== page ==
JB: No, you don’t have to post a picture of that. It’s just the term that we use. Hopefully your viewers have a sense of humor.
IC: I think so. [laughs]
JB: But yeah, once we finish fleshing it out, then we’ll have some songs that we’ll go into the studio and record for the actual album. Everything that we’ve come up with so far we’re really stoked about. We’re all trying to take that next step from Periphery II, because whenever we put something out, we’re like ‘Ok, we did as good a job as we could do at that moment. That’s really giving it our all.’
So then on the next recording we have to figure out how to give even more than that. Or at least come from a different approach that makes it sound different and not like we’re doing the same thing over and over again. Those are the challenges, but it’s coming along great and everybody’s really stoked. It’s going to be cool.
IC: What are you working on as a guitar player?
JB: I’m just working on Periphery songs and just writing for Periphery. I think that provides so much of a challenge, and it’s very much where I am as a guitar player. Playing Periphery stuff is very… It’s almost academic in a way. I learn something new when I start focusing on the parts every time I pick up the guitar, because it’s challenging music. So I really practice a lot of that stuff.
IC: Tell me something about Clear that you haven’t mentioned yet in any interviews.
JB: Ah, good question! Umm, let’s see…
IC: Could be anything – something interesting about how it was made, or how it came together….
JB: There are a few things. I’m just trying to figure out what…. Since you’re my bro, Ivan, I want to give you something juicy. I’m just trying to think of the most juicy thing. Here’s something kind of funny: in my song, ‘The Summer Jam,’ there’s this riff towards the end of it, and it’s probably one of the cooler riffs with the singing over it that I thought came out really well. But initially, I could not track that riff. It was so hard and I could not get it right.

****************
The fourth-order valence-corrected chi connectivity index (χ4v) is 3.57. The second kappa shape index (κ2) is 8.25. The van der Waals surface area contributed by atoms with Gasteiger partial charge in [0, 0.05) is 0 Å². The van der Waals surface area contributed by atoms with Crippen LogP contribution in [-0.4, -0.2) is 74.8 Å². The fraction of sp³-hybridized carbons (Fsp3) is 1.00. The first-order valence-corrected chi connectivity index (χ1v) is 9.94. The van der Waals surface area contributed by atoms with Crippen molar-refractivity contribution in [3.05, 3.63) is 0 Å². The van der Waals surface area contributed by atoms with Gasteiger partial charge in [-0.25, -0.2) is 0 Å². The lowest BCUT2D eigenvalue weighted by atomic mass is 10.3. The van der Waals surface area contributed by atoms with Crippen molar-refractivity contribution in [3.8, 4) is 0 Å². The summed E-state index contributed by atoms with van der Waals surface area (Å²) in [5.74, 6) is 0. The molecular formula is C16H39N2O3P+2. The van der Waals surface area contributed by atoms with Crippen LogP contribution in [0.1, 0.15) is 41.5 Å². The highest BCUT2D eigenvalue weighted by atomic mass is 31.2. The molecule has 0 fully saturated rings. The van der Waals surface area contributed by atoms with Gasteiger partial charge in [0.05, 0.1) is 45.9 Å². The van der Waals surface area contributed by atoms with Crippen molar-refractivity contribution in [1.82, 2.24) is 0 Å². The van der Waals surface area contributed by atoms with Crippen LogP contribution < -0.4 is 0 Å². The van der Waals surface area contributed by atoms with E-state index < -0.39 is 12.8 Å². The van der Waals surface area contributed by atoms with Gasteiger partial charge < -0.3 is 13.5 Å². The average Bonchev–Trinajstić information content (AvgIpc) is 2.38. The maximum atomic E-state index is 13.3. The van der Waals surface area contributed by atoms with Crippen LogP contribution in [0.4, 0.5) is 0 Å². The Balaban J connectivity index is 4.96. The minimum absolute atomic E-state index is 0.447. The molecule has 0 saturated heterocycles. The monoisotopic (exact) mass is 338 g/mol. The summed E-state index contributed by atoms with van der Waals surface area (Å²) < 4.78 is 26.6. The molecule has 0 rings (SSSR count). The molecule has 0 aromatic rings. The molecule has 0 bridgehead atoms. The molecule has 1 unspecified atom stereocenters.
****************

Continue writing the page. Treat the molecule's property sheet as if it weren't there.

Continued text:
And when I thought I got it right, I would call Misha back into the room, like ‘Hey, listen to this. Did I do this right?’ and he’s like ‘Eh… it’s not tight enough.’ And I’m like ‘What?! Spencer, get in here. What does this sound like?’ and he’s like, ‘Nah, it’s not tight enough.’ I had to go home, practice all night, come back the next day or the day after that and then track it. It still took me along time, but I finally got it. I’m not perfect. [laughs]
IC: None of us are. But I think it’s awesome that you guys go to those lengths to get the takes just right, instead of cutting them up or going to great lengths to edit them to sound right.
JB: That’s just it. We’re way past that point where that’s even remotely acceptable. I mean, there is some editing, in terms of just making the sound of the guitar, but we want to do the takes as legitimate as we can and really capture that essence of older school recordings – because we know we have a really polished sound that’s very representative of now, but if you put on a Dream Theater record from the ‘90s, that’s legit recordings and we want to capture that, too. It just takes more effort and I think any band could do it. You feel better about it too, when you don’t edit the shit out of your transients, or whatever they’re called…. [laughs]
To find out more about Jake’s new signature Ibanez JBM100 guitar, as well as the new signature guitars for Animals As Leaders’ Tosin Abasi and Angra’s Kiko Loureiro, check out our coverage of Ibanez at NAMM 2014 here!
[Special thanks to Chris Dingman and Alexander Pierce for their fantastic video work, and Chris’ additional editing assistance!]